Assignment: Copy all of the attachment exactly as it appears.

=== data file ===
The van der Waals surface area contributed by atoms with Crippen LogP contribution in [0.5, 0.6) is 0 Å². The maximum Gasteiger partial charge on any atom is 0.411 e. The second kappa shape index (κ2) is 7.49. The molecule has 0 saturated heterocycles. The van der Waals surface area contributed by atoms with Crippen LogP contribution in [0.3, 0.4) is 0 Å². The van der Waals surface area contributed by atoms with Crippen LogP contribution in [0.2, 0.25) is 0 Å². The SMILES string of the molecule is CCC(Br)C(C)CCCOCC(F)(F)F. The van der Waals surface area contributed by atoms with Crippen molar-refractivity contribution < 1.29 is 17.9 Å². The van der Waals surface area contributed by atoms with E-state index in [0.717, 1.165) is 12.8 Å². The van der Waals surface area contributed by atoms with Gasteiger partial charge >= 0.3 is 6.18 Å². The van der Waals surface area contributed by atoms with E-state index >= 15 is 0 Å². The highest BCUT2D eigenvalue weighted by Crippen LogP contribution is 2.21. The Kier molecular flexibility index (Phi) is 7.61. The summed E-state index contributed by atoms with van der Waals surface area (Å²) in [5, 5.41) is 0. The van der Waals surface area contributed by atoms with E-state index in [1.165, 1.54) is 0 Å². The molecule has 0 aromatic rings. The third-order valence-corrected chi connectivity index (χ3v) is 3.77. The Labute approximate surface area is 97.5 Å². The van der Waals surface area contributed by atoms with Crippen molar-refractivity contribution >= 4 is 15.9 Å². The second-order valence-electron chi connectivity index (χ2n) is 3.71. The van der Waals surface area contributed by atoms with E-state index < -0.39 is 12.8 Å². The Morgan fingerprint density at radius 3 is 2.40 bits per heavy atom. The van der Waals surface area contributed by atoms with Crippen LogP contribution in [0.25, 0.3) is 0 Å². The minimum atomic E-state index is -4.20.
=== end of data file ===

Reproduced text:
The van der Waals surface area contributed by atoms with Crippen LogP contribution in [0.5, 0.6) is 0 Å². The maximum Gasteiger partial charge on any atom is 0.411 e. The second kappa shape index (κ2) is 7.49. The molecule has 0 saturated heterocycles. The van der Waals surface area contributed by atoms with Crippen LogP contribution in [0.3, 0.4) is 0 Å². The van der Waals surface area contributed by atoms with Crippen LogP contribution in [0.2, 0.25) is 0 Å². The SMILES string of the molecule is CCC(Br)C(C)CCCOCC(F)(F)F. The van der Waals surface area contributed by atoms with Crippen molar-refractivity contribution < 1.29 is 17.9 Å². The van der Waals surface area contributed by atoms with E-state index in [0.717, 1.165) is 12.8 Å². The van der Waals surface area contributed by atoms with Gasteiger partial charge >= 0.3 is 6.18 Å². The van der Waals surface area contributed by atoms with E-state index >= 15 is 0 Å². The highest BCUT2D eigenvalue weighted by Crippen LogP contribution is 2.21. The Kier molecular flexibility index (Phi) is 7.61. The summed E-state index contributed by atoms with van der Waals surface area (Å²) in [5, 5.41) is 0. The van der Waals surface area contributed by atoms with E-state index in [1.165, 1.54) is 0 Å². The molecule has 0 aromatic rings. The third-order valence-corrected chi connectivity index (χ3v) is 3.77. The Labute approximate surface area is 97.5 Å². The van der Waals surface area contributed by atoms with Crippen molar-refractivity contribution >= 4 is 15.9 Å². The second-order valence-electron chi connectivity index (χ2n) is 3.71. The van der Waals surface area contributed by atoms with E-state index < -0.39 is 12.8 Å². The Morgan fingerprint density at radius 3 is 2.40 bits per heavy atom. The van der Waals surface area contributed by atoms with Crippen LogP contribution in [0.25, 0.3) is 0 Å². The minimum atomic E-state index is -4.20.